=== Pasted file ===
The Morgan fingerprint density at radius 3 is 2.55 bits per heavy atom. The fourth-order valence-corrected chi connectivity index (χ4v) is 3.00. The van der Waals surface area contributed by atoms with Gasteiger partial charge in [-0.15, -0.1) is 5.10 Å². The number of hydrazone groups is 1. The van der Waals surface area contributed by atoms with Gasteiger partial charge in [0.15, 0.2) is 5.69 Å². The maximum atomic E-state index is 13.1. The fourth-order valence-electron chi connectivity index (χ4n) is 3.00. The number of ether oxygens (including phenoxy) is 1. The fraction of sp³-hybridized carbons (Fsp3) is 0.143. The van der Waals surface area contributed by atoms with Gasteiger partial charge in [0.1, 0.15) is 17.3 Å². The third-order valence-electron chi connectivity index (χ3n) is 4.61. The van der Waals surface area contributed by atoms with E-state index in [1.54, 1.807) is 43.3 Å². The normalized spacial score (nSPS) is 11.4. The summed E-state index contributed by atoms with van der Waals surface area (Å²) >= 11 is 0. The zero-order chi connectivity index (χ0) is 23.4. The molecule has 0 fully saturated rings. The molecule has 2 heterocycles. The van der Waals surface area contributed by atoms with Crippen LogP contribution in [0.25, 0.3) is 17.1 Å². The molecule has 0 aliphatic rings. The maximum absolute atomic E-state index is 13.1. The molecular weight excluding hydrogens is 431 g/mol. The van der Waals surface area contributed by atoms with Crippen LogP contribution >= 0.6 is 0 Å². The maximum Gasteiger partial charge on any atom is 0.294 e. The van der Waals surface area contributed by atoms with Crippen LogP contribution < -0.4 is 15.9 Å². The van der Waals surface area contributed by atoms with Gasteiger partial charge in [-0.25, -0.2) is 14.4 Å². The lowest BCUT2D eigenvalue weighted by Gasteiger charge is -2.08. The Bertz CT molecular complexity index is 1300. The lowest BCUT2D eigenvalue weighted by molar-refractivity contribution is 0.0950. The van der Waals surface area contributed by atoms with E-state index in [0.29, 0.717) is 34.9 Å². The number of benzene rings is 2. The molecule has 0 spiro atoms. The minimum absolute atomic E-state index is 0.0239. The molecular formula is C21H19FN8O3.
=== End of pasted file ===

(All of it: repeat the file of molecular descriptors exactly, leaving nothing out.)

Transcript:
The Morgan fingerprint density at radius 3 is 2.55 bits per heavy atom. The fourth-order valence-corrected chi connectivity index (χ4v) is 3.00. The van der Waals surface area contributed by atoms with Gasteiger partial charge in [-0.15, -0.1) is 5.10 Å². The number of hydrazone groups is 1. The van der Waals surface area contributed by atoms with Gasteiger partial charge in [0.15, 0.2) is 5.69 Å². The maximum atomic E-state index is 13.1. The fourth-order valence-electron chi connectivity index (χ4n) is 3.00. The number of ether oxygens (including phenoxy) is 1. The fraction of sp³-hybridized carbons (Fsp3) is 0.143. The van der Waals surface area contributed by atoms with Gasteiger partial charge in [0.1, 0.15) is 17.3 Å². The third-order valence-electron chi connectivity index (χ3n) is 4.61. The van der Waals surface area contributed by atoms with E-state index in [1.54, 1.807) is 43.3 Å². The normalized spacial score (nSPS) is 11.4. The summed E-state index contributed by atoms with van der Waals surface area (Å²) >= 11 is 0. The zero-order chi connectivity index (χ0) is 23.4. The molecule has 0 fully saturated rings. The molecule has 2 heterocycles. The van der Waals surface area contributed by atoms with Crippen LogP contribution in [0.25, 0.3) is 17.1 Å². The molecule has 0 aliphatic rings. The maximum absolute atomic E-state index is 13.1. The molecular weight excluding hydrogens is 431 g/mol. The van der Waals surface area contributed by atoms with Crippen LogP contribution >= 0.6 is 0 Å². The maximum Gasteiger partial charge on any atom is 0.294 e. The van der Waals surface area contributed by atoms with Crippen LogP contribution < -0.4 is 15.9 Å². The van der Waals surface area contributed by atoms with Gasteiger partial charge in [-0.25, -0.2) is 14.4 Å². The lowest BCUT2D eigenvalue weighted by Gasteiger charge is -2.08. The Bertz CT molecular complexity index is 1300. The lowest BCUT2D eigenvalue weighted by molar-refractivity contribution is 0.0950. The van der Waals surface area contributed by atoms with E-state index in [0.29, 0.717) is 34.9 Å². The number of benzene rings is 2. The molecule has 0 spiro atoms. The minimum absolute atomic E-state index is 0.0239. The molecular formula is C21H19FN8O3.